Christopher Pike, The Cage
Christopher Pike was a recurring guest character in the original series of Star Trek. A prominent figure in the history of Starfleet, he was the second captain of the original USS Enterprise NCC-1701, preceded by Captain Robert April and later succeeded by James T. Kirk. He was portrayed by both Jeffrey Hunter and Sean Kenney in the TV series and was played by Bruce Greenwood in J.J. Abrams' films.


Star Trek: The Original SeriesEdit

After a long tour as captain of the Enterprise (eleven years, four months, and five days of which were spent with junior science officer Spock as a loyal member of his crew) Pike was promoted to fleet captain in the mid-2260s, at which point James T. Kirk took command. Only a few years thereafter, Pike was aboard a training vessel, an old Class J starship, when a baffle plate ruptured and exposed many helpless trainees and cadets to delta-particle radiation. Pike dragged many cadets from the danger but, in the process, was hopelessly crippled by the rays. The disfigured Pike was put on a form of advanced life support which sustained his withered body and life functions, but he was too weak and incapacitated to ever move or respond to physical stimuli again. A wheelchair that was tuned to his brain could use blinking light signals to respond to simple queries in the affirmative (one flash) or negative (two flashes), but that was the extent to which he could communicate.

Christopher Pike, The Menagerie

Pike reduced to a crippled state

In 2267, after being contacted by the Talosians, Commander Spock devised a plan to use a fake message in an attempt to divert the Enterprise (of which he was now first officer under Captain James T. Kirk) to Starbase 11, where Pike was hospitalized. Spock's intention was, risking execution if caught, to deliver Pike to Talos IV, where the Talosians could tap Pike's mind with telepathy and illusions, so he would be spared dying helplessly in his lifeless body.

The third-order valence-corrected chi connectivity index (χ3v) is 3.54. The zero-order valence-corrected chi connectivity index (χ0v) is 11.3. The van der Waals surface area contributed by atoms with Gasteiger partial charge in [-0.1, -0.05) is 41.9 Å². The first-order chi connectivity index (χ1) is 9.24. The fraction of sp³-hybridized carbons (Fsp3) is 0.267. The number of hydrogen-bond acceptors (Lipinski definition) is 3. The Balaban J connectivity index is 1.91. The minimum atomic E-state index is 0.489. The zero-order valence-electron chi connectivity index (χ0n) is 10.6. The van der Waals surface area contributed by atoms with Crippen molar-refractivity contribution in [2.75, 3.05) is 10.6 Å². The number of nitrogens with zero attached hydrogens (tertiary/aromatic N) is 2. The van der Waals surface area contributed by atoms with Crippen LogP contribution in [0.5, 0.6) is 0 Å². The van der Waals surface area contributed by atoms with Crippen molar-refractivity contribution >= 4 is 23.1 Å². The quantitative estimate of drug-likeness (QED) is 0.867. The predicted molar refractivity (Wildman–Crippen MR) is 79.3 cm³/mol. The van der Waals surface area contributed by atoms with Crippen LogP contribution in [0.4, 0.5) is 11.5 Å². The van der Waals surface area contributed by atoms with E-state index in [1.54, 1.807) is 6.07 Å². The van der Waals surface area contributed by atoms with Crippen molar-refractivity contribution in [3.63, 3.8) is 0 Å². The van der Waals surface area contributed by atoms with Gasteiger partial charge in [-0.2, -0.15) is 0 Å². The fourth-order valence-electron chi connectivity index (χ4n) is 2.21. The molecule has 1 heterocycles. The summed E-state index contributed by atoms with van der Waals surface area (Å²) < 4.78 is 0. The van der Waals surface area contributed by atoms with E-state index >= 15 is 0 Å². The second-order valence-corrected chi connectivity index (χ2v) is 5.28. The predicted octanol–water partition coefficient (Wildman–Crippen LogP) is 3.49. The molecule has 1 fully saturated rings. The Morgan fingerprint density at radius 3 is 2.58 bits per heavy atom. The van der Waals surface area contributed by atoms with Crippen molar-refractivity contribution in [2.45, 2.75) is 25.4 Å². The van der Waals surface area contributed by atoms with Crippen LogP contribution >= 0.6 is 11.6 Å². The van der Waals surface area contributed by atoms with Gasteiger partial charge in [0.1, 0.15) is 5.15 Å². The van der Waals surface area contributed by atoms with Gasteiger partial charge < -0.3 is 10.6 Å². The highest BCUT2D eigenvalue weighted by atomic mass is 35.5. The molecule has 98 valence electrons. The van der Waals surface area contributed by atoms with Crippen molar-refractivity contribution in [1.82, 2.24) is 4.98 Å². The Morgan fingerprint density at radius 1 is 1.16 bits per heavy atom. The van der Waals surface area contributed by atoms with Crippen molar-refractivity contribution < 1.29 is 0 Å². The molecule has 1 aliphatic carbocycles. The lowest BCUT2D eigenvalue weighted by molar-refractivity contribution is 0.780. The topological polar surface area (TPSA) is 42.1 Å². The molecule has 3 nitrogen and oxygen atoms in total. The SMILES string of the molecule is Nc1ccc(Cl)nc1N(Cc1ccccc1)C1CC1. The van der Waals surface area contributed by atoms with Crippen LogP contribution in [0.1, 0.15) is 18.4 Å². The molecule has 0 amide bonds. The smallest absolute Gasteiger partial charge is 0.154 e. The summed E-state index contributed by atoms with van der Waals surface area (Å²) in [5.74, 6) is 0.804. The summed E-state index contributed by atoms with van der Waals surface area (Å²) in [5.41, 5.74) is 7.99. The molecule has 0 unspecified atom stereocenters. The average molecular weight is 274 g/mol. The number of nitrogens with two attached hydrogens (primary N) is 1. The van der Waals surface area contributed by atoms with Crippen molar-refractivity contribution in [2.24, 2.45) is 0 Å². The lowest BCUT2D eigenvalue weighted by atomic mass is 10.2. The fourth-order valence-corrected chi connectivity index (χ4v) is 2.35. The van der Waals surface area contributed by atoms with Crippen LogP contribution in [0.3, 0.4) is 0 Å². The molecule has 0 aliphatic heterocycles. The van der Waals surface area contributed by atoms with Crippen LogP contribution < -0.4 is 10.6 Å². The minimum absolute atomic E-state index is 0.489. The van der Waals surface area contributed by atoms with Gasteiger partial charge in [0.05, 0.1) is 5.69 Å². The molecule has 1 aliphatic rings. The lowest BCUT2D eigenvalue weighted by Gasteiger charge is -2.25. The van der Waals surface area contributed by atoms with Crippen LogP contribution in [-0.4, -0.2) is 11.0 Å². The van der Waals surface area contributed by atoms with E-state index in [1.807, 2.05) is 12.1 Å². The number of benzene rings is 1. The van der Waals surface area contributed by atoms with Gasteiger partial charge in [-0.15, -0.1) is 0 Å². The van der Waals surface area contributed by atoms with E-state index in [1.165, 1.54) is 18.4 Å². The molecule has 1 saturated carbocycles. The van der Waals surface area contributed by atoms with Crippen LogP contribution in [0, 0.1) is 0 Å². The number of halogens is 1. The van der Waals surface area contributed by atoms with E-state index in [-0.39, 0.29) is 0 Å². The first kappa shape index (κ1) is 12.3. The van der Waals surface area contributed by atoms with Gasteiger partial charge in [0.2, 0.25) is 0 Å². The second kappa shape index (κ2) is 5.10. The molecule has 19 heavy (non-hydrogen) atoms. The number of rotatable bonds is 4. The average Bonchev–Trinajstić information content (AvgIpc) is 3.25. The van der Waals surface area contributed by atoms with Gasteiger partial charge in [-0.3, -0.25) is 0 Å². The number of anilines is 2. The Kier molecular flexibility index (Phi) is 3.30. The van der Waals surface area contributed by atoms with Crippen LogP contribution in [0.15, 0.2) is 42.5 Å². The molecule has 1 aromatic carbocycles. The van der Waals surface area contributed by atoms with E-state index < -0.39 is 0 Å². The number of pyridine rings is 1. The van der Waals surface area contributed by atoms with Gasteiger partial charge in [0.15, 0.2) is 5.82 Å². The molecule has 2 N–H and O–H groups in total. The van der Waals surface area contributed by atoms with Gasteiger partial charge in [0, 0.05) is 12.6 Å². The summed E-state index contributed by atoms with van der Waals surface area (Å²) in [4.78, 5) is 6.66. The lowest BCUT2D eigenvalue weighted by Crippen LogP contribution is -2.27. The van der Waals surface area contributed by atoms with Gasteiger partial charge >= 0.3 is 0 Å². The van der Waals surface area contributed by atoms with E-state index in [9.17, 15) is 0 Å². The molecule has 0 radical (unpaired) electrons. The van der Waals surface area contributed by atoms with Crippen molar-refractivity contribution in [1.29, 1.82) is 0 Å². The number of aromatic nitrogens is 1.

Pike, also contacted beforehand by the Talosians, at first refused Spock's plot to spirit him away to Talos IV. However, on the journey to the forbidden planet, images of Pike's earlier experience on Talos IV – presented during Spock's on-board court-martial (a court-martial later revealed to have been concocted by the Talosians) – convinced Pike to accept the Talosians' offer.

On Talos IV, with the help of the Talosians, Pike lived out a life of illusion with Vina, in which his devastating handicap no longer existed. Pike went into retirement from Starfleet active duty and lived on Talos IV permanently, with no further outside contact, since the secrecy of the Talosian power made his fate largely unknown.

Alternate realityEdit

Christopher Pike, 2259
In J.J. Abrams' reboot of the Star Trek franchise, Christopher Pike's destiny is radically different. Like in the prime universe, he precedes Jim Kirk as captain of the Enterprise and is, in fact, the man responsible for convincing Kirk to join Starfleet. However, following his capture and torture at the hands of the psychopathic Romulan Nero, he is forced to relinquish his command of the Enterprise to Kirk earlier than he previously would have in the un-altered timeline. As Kirk takes the captain's chair, Pike is promoted to Admiral and directs fleet movements from Starfleet Headquarters on Earth.

In Star Trek Into Darkness, Admiral Pike is ruthlessly murdered along with several other Starfleet brass by Khan Noonien Singh.  Khan commandeers a combat jumpship and attacks Starfleet Headquarters in San Fransisco, destroying the admiralty's meeting room and killing most of the attendees, including Pike.

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